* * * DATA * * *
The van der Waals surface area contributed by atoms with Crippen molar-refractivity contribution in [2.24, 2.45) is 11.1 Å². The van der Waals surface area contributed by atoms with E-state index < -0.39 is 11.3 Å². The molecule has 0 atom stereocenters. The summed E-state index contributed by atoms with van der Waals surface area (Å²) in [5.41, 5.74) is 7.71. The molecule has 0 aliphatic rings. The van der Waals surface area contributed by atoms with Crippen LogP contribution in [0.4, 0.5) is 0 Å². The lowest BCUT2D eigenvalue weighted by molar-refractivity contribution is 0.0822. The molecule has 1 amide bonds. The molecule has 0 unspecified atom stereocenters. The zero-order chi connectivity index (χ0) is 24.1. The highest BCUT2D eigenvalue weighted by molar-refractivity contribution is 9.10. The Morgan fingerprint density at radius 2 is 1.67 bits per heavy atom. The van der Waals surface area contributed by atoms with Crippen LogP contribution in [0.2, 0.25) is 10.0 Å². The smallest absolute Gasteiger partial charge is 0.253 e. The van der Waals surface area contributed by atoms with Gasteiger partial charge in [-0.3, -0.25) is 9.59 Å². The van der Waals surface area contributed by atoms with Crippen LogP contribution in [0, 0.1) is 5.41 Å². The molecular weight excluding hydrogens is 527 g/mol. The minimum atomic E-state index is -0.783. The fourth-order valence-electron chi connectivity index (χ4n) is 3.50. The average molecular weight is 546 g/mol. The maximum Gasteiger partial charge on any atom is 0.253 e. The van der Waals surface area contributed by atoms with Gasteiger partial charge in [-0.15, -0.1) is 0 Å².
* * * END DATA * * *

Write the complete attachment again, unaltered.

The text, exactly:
The van der Waals surface area contributed by atoms with Crippen molar-refractivity contribution in [2.24, 2.45) is 11.1 Å². The van der Waals surface area contributed by atoms with E-state index < -0.39 is 11.3 Å². The molecule has 0 atom stereocenters. The summed E-state index contributed by atoms with van der Waals surface area (Å²) in [5.41, 5.74) is 7.71. The molecule has 0 aliphatic rings. The van der Waals surface area contributed by atoms with Crippen LogP contribution in [0.4, 0.5) is 0 Å². The lowest BCUT2D eigenvalue weighted by molar-refractivity contribution is 0.0822. The molecule has 1 amide bonds. The molecule has 0 unspecified atom stereocenters. The zero-order chi connectivity index (χ0) is 24.1. The highest BCUT2D eigenvalue weighted by molar-refractivity contribution is 9.10. The Morgan fingerprint density at radius 2 is 1.67 bits per heavy atom. The van der Waals surface area contributed by atoms with Crippen LogP contribution in [0.2, 0.25) is 10.0 Å². The smallest absolute Gasteiger partial charge is 0.253 e. The van der Waals surface area contributed by atoms with Gasteiger partial charge in [-0.3, -0.25) is 9.59 Å². The van der Waals surface area contributed by atoms with Crippen LogP contribution in [0, 0.1) is 5.41 Å². The molecular weight excluding hydrogens is 527 g/mol. The minimum atomic E-state index is -0.783. The fourth-order valence-electron chi connectivity index (χ4n) is 3.50. The average molecular weight is 546 g/mol. The maximum Gasteiger partial charge on any atom is 0.253 e. The van der Waals surface area contributed by atoms with Gasteiger partial charge in [-0.15, -0.1) is 0 Å².